Dark matter dating back billions of years has finally been spotted by scientists

Dark matter dating back billions of years has finally been spotted by scientists
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dark matter billions of years ago it was finally discovered by scientists on Earth.

Researchers have been able to study the nature of the dark matter surrounding galaxies as it was 12 billion years ago. This is billions of years earlier than we could see before.

Scientists hope the breakthrough findings could unlock the secrets of the still-mysterious dark matter that makes up a significant portion of our universe but is largely unknown.

It has already provided tantalizing clues about the history of our space. The findings suggest that the fundamental rules of the universe were different in the earliest times, the researchers say.

As the name suggests, scientists cannot see dark matter directly because it does not emit light. Instead, scientists usually watch how the light moves in the galaxies they want to study, measuring how it moves—the more it’s distorted, the more dark matter there is.

However, the most distant galaxies that we see existed billions of years ago are too faint for this technique to work. The distortion cannot be properly detected and dark matter remains impossible to analyze.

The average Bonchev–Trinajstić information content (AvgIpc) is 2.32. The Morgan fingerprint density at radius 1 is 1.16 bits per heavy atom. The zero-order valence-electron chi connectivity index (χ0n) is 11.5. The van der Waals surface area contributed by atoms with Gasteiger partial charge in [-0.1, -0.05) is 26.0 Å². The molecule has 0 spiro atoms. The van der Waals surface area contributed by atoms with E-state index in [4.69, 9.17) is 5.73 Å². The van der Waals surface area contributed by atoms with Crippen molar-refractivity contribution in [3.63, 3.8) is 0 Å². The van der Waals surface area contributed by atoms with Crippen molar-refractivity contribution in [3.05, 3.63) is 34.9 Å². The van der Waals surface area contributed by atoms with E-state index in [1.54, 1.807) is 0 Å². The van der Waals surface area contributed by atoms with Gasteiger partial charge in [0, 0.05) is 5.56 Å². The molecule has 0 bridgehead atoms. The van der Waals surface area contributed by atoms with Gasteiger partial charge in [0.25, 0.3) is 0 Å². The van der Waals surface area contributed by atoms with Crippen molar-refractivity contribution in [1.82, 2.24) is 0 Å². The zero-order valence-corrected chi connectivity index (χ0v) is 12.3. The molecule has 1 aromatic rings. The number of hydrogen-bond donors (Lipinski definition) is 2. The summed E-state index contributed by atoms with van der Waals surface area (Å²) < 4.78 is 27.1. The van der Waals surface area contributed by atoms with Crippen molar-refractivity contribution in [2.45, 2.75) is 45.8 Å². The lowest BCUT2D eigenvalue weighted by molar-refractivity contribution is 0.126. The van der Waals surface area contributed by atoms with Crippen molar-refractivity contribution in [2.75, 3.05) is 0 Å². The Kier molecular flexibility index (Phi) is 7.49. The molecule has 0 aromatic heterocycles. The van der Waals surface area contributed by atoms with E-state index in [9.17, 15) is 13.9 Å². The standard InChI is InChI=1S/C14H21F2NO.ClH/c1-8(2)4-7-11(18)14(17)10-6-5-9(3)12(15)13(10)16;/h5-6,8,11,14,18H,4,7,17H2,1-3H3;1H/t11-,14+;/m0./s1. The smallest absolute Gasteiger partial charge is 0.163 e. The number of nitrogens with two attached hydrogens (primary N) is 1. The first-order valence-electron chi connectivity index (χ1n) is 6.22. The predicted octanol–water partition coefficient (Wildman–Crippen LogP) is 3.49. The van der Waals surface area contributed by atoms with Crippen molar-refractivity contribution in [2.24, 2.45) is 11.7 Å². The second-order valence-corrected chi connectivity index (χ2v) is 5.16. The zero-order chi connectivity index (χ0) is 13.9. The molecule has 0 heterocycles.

This has prevented scientists from studying dark matter from more than 10 billion years ago. The time before that and the beginning of the universe, that is, 13.7 billion years ago, remained impossible to understand.

Now, scientists say they’ve solved the problem by using a different source: microwaves released by the Big Bang. The team measured how these microwaves were distorted rather than light, and by looking at galaxies right after they were formed, they were able to see dark matter from the dawn of space.

“Most researchers use source galaxies to measure the distribution of dark matter from the present to eight billion years ago,” added Yuichi Harikane, assistant professor at the University of Tokyo’s Institute for Cosmic Ray Studies. “However, we were able to look further into the past because we used the more distant CMB to measure dark matter. “For the first time, we measured dark matter from almost the earliest moments of the universe.”

The results revealed a number of surprises, including showing how dark matter accumulated in the early universe. The theory suggests that dark matter sticks together and forms clumps in space – but much less than predicted.

“Our finding is still inconclusive,” said Hironao Miyatake of Nagoya University, who led the team. “But if that’s true, when you go back in time, it shows that the whole model is flawed. “This is exciting because if the result holds after the uncertainties are reduced, it could suggest an improvement to the model that could provide insight into the nature of dark matter itself.”

A paper describing the findings is published Physical review letters.

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